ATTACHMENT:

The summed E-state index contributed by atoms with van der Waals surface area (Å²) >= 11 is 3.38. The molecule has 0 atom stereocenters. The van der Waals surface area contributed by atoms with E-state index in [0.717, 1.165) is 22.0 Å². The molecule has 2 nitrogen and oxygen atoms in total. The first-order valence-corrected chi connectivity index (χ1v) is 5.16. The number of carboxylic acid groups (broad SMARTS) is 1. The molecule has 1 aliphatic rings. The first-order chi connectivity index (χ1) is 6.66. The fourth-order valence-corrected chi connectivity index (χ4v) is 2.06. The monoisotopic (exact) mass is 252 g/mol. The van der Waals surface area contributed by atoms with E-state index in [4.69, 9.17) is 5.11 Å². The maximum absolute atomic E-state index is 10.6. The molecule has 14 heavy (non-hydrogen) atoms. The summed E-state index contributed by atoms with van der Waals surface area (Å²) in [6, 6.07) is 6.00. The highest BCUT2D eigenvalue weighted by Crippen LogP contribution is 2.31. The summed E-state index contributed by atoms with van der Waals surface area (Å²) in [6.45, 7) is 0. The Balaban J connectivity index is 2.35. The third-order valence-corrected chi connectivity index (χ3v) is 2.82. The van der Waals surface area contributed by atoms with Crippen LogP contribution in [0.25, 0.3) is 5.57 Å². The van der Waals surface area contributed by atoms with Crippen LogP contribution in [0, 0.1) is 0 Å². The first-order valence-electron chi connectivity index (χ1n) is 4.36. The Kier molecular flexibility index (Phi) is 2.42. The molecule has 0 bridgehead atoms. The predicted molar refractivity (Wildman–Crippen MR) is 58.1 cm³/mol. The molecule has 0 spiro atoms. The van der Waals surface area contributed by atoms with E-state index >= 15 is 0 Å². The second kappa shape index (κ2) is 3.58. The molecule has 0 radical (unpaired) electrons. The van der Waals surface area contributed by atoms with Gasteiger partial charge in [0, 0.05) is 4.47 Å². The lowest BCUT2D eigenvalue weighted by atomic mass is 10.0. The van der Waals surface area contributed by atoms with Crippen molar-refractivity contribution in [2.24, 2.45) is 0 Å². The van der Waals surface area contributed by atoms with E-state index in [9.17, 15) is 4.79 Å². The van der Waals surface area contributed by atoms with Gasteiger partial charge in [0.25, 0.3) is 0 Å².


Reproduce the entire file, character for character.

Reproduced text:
The summed E-state index contributed by atoms with van der Waals surface area (Å²) >= 11 is 3.38. The molecule has 0 atom stereocenters. The van der Waals surface area contributed by atoms with E-state index in [0.717, 1.165) is 22.0 Å². The molecule has 2 nitrogen and oxygen atoms in total. The first-order valence-corrected chi connectivity index (χ1v) is 5.16. The number of carboxylic acid groups (broad SMARTS) is 1. The molecule has 1 aliphatic rings. The first-order chi connectivity index (χ1) is 6.66. The fourth-order valence-corrected chi connectivity index (χ4v) is 2.06. The monoisotopic (exact) mass is 252 g/mol. The van der Waals surface area contributed by atoms with E-state index in [4.69, 9.17) is 5.11 Å². The maximum absolute atomic E-state index is 10.6. The molecule has 14 heavy (non-hydrogen) atoms. The summed E-state index contributed by atoms with van der Waals surface area (Å²) in [6, 6.07) is 6.00. The highest BCUT2D eigenvalue weighted by Crippen LogP contribution is 2.31. The summed E-state index contributed by atoms with van der Waals surface area (Å²) in [6.45, 7) is 0. The Balaban J connectivity index is 2.35. The third-order valence-corrected chi connectivity index (χ3v) is 2.82. The van der Waals surface area contributed by atoms with Crippen LogP contribution in [0.25, 0.3) is 5.57 Å². The van der Waals surface area contributed by atoms with Crippen LogP contribution in [0, 0.1) is 0 Å². The first-order valence-electron chi connectivity index (χ1n) is 4.36. The Kier molecular flexibility index (Phi) is 2.42. The molecule has 0 bridgehead atoms. The predicted molar refractivity (Wildman–Crippen MR) is 58.1 cm³/mol. The molecule has 0 spiro atoms. The van der Waals surface area contributed by atoms with E-state index >= 15 is 0 Å². The second kappa shape index (κ2) is 3.58. The molecule has 0 radical (unpaired) electrons. The van der Waals surface area contributed by atoms with Gasteiger partial charge in [0, 0.05) is 4.47 Å². The lowest BCUT2D eigenvalue weighted by atomic mass is 10.0. The van der Waals surface area contributed by atoms with Crippen molar-refractivity contribution in [2.24, 2.45) is 0 Å². The van der Waals surface area contributed by atoms with E-state index in [9.17, 15) is 4.79 Å². The van der Waals surface area contributed by atoms with Gasteiger partial charge in [0.25, 0.3) is 0 Å².